In this issue we take another Business Attribute from the SABSA Business Attributes Taxonomy, looking this time towards the future. What kind of security architecture shall we need to align with new and upcoming business models as they evolve? How shall we be ready for the future? In the previous issue we pointed to the emergence of ‘everything as a service’, the changing attitudes of ‘Generation Y’, the need to be more business-process centric and what is commonly referred to as ‘The New Way of Working’. Now we examine some of the specific developments and how we should address them.
It is helpful to list the current trends: cloud services; smart personal hand-held devices, green IT driven by the desires of society to conserve both energy and materials (by moving to more home working with fewer office buildings and less use of transport), massive roll-out of Wi-Fi including 4G (enabling mobility on a scale never before possible), and a high demand for ‘bring your own device’ (BYOD).
Traditionally ‘security architecture’ has been based on a system-centric view. The aim has always been to secure a series of systems, and the very concept of a system implies a boundary between the system and its environment – in the majority of cases a physical boundary. Even when we began to deal with ‘distributed systems’ this physical notion of the system was sustainable because then we had a series of physical sub-system islands interconnected by networks that could be secured by logical means. The main characteristic was that we still knew where everything was to be found. The introduction of ‘service oriented architecture’ meant that this physical visibility was removed to a lower layer in the stack, but nevertheless we could still draw a series of physical diagrams that would locate every component of our architecture. That is what is changing.
In the cloud you no longer know where your data is being stored and processed. In the Wi-Fi environment with portable devices you no longer know where your users are situated. All physical control disappears and all you have left is logical control. That means that the security and assurance policies to be applied to your data must travel with it and must be applied to it wherever it lands. Similarly user security and assurance policies must be bound to the people and their mobile devices, irrespective of where they travel. So as well as a system-centric view of security architecture (yes, we shall still need that) we must now also conceive of a data-centric view and a person-centric view, with detailed mobile security profiles that will be articulated in the form of Business Attribute Profiles that travel with the data and the person/device. This three-pillar conceptual security architecture is shown in the diagram.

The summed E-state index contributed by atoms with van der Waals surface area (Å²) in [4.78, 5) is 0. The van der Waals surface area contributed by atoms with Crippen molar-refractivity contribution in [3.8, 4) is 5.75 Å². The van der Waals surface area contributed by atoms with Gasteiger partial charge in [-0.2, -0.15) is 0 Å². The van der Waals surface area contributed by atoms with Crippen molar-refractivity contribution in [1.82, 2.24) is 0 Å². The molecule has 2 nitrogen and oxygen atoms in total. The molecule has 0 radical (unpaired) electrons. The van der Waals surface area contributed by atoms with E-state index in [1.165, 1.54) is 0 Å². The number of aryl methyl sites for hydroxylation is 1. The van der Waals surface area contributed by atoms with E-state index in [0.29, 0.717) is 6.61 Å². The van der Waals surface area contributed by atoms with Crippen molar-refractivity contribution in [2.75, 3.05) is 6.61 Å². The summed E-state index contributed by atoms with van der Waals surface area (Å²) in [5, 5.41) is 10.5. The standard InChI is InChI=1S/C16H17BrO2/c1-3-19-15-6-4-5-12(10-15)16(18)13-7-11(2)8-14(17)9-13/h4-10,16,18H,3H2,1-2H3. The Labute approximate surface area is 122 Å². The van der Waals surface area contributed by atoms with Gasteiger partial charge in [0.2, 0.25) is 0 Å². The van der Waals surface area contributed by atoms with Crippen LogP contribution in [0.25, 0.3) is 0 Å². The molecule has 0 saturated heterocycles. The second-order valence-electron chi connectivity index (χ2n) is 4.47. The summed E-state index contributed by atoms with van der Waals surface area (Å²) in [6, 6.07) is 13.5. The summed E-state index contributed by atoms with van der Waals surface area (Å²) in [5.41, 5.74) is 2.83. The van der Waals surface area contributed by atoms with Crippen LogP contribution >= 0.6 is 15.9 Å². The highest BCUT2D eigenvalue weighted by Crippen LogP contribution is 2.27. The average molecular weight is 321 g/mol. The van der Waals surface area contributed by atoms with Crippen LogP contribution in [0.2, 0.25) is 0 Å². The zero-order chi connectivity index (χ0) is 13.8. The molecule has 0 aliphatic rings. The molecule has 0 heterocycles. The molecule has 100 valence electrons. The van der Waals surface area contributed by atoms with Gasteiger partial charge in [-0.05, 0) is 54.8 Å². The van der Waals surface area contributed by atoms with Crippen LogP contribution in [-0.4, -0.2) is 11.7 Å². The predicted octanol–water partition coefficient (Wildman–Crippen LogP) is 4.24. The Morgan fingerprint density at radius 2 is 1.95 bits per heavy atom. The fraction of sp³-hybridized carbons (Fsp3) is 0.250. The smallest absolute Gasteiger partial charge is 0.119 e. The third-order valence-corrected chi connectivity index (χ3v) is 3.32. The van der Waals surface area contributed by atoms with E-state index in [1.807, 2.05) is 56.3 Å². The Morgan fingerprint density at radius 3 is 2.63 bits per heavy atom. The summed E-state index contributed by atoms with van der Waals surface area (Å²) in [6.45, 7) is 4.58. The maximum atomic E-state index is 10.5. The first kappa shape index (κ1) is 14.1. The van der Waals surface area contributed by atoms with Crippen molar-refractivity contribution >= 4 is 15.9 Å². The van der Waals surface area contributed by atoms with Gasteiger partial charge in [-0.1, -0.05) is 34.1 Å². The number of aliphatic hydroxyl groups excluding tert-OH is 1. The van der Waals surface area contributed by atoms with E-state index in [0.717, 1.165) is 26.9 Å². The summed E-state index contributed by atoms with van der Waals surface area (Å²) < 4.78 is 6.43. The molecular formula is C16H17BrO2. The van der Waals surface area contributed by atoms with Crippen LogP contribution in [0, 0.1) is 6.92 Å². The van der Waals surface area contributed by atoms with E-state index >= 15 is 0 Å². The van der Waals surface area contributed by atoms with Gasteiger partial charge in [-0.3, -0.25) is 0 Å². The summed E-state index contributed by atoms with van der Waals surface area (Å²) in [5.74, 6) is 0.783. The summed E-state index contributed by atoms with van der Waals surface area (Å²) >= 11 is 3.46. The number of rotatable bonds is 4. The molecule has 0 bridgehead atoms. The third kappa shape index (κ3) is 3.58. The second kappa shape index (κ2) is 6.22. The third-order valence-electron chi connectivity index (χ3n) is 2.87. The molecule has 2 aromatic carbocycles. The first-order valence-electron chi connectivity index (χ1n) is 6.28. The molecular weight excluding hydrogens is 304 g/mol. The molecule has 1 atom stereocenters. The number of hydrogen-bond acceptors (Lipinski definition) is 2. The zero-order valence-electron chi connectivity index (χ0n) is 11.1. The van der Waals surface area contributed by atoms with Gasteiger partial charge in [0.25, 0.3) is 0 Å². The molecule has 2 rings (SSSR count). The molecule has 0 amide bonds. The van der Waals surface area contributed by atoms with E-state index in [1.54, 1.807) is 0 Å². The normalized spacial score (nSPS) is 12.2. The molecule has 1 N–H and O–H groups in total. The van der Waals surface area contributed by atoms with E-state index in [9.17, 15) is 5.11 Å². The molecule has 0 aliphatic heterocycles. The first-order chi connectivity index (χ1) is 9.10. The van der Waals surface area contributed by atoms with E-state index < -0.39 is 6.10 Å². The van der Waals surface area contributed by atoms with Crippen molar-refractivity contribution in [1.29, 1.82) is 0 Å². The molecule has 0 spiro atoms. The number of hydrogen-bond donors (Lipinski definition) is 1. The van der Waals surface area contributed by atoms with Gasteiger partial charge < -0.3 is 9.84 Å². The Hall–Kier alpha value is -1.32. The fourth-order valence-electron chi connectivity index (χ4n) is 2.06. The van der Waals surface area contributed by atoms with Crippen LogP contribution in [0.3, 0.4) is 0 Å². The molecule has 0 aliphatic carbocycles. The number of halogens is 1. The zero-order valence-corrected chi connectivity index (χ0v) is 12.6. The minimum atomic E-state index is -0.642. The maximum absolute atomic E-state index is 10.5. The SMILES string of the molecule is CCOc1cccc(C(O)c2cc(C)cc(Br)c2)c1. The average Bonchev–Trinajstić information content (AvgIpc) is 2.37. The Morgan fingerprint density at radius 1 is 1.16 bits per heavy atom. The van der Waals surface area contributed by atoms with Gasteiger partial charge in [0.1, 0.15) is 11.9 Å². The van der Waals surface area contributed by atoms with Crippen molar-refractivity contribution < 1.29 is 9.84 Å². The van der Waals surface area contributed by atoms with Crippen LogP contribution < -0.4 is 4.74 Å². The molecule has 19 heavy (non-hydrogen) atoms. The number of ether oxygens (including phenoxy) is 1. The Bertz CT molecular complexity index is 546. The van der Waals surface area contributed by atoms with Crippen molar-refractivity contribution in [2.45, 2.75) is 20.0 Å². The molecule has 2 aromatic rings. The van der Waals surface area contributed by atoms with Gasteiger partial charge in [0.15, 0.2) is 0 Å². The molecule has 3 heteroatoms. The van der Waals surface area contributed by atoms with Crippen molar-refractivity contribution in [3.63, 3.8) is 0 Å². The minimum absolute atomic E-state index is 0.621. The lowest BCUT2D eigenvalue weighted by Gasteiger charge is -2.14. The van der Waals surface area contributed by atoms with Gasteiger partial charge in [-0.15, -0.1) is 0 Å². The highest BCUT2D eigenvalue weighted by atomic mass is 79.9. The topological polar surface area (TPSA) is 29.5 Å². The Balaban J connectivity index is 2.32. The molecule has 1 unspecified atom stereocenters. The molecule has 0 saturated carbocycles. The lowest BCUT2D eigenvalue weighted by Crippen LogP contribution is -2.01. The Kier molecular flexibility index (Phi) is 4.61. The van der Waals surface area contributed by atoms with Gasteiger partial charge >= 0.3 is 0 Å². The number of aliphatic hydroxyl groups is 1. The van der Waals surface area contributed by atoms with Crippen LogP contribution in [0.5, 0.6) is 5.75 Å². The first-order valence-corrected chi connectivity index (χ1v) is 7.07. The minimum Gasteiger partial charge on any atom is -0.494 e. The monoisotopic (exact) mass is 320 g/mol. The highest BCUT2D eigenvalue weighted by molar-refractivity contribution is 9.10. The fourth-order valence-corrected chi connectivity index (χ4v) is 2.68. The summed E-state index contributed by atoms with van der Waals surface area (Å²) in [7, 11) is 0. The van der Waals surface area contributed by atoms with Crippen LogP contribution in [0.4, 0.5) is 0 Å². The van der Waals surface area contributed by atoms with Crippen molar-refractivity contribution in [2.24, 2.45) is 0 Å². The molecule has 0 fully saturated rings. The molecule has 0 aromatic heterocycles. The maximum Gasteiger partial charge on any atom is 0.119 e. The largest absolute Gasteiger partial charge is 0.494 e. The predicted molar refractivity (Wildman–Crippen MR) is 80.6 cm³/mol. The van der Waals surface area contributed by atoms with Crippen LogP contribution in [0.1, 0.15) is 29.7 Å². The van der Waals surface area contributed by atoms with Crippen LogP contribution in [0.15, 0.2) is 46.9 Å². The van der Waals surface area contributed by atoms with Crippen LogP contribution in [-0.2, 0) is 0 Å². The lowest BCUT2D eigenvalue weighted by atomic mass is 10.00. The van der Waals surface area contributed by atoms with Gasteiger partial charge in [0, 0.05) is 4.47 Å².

There remains one more major issue – trusted execution. In the end there must be an execution platform that is trusted to abide by and enforce these mobile policies, and we no longer know where it is or who owns it. Anyone, any time any place is our new mantra. So how will this work? We predict the emergence of a new market place for trust services, offered by trust brokers who fulfill the role of the traditional ‘trusted third party’ and who arrange for our services to be provided by a global network of trusted service providers. ‘Trust-as-a service’ (TaaS) will be a major new component of the services market place and the foundation stone of our future security architecture. It is immature at present but without this development it is difficult to see how the present trends will be sustained. It remains to be seen who will be the leading players in this new market, but one thing is for sure – we shall need the Business Attributes profile as means to communicate our detailed requirements for securing and assuring our data and its use in a common, machine readable, XML-based language.